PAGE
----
Nominated by Aldrine Ashong-Katai, coordinator for the Healthy Neighbors Partnership with Upstate
Q: What did it feel like when you first became a father?
A: I didn’t see my first child born. I was 17,000 miles away in another country serving in the Marines. I found out in the middle of an exercise that my daughter was born, and I was supposed to have been shipped home to see her. So I was quite upset I didn’t get to see the birth of my child, until my second one, which was my first son. Then I missed my second son being born by 15 minutes because I had to go and collect the other kids and catch a bus to get to the hospital.
Q: What was it like the first time you saw your newborn?
A: Paternally, it’s a rush of emotions on so many different levels. It was nice to see the continuation of the vine, which is ‘you.’ The macho side is like, you’ve accomplished; you have an heir. The other side is now you have responsibilities.
Q: What is your relationship like with your kids and family now?
A: Most all of them are grown and out now. Because a lot of relationships become fractured, doesn’t mean that relationships can’t be resolved or healed by someone else. In my family, we have always been supportive of other people’s families even when our relationships deteriorate, disintegrate, crumble, crash and burn. But we still keep amicable relationships. A lot of times we come into the relationships when the children are babies, like with my stepsons and stepdaughters. I was with my wife when they were babies, and rather than not have a father or a male figure, I was there. So while it isn’t something that you set out to do or be, it’s just the idea for them to have someone they can turn to. What we are trying to do is heal the diseases of the relationships, so even though we didn’t start with you, doesn’t mean we can’t finish with you and go the distance.
Q: You are now a single father to your youngest son. How is that going?
A: It was at the point where I wanted the relationship with my son. He’s been with me since he was about 9 or 10 and is now a teenager. So I went to court and am now the primary. In the legal sense that is a capturing of him, (but) that doesn’t mean inwardly it has taken. My son will come in and he’s got two minutes. He ain’t got time to listen and nor do the other children of this day. I worry about him very much.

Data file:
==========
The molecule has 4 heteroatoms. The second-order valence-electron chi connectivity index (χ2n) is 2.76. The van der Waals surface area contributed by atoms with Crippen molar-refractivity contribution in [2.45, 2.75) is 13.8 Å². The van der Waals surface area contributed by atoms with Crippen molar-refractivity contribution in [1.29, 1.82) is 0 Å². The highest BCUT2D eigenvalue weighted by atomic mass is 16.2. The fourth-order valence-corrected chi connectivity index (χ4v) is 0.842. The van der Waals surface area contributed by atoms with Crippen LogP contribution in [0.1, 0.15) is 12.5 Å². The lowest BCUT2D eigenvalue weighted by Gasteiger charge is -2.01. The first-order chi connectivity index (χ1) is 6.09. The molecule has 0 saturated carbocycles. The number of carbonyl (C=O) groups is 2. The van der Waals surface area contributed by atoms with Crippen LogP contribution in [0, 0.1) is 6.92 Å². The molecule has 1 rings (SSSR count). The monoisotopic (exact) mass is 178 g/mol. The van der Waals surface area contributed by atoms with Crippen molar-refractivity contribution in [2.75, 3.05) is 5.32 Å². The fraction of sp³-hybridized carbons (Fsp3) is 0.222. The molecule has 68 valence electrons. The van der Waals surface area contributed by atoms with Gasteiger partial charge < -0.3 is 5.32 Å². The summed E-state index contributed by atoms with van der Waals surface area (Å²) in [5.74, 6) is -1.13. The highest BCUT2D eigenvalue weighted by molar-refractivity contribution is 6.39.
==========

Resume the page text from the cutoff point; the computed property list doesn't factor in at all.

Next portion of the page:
Q: What was your relationship like with your father?
A: There was no relationship. Met him about three times in my life. The analogy is tight pipes burst. When male issues stem from fatherhood, that’s a chip they (sons) carry. Until that is chipped away, dispelled, crushed, extinguished, however you want to do it other than just continue to carry it, it’s going to continue on to the next person or the next child.
Q: What is the dynamic between you and your son?
A: I was late in getting involved in his life as strongly as I wanted to. He’s been inclusively locked away in his own world. That’s another trait all my males share. We are solitary in our own, but we’re expressive for others. He says he has plans to go to college, but in his brevity, and with me being a parent and wanting to know every little detail … he just says: “I got it.” So I am trying to direct him in the proper direction, and I have high hopes and ambitions for him. But he has to get there. As much as I want to push, it’s on him. All I can do is continually repeat that I love him, want the best for him and continually ask about his world. I may not get a lot of input; it may be brief, but I’m trying to get closer to him.
Q: What is the biggest worry you have for your son?
A: Everything, only because at any place, there are issues that can happen. Even in your home, you are not safe from violation. If you’re out on the street going to and fro, you can be violated any moment by anyone. So with him being out there, even if he was under my eyesight, other people have jurisdiction over me. So I still don’t have his safety and welfare in my hands as fully as I believe I should. There are a whole lot of worries. Pick up a newspaper and you can read about all kinds of incidents. It’s not just that they hang around him, but people have their moments so you never know when something will happen. There’s a basketball court right there (as he points out his front door to Wilson Park’s court). You can see 90 people down there, and all the sudden two people get upset and something breaks off. It wasn’t the other 88 that had a problem; it was only those two, but they tainted the whole area. So I worry every day.
– Interview by Ashley Kang, The Stand director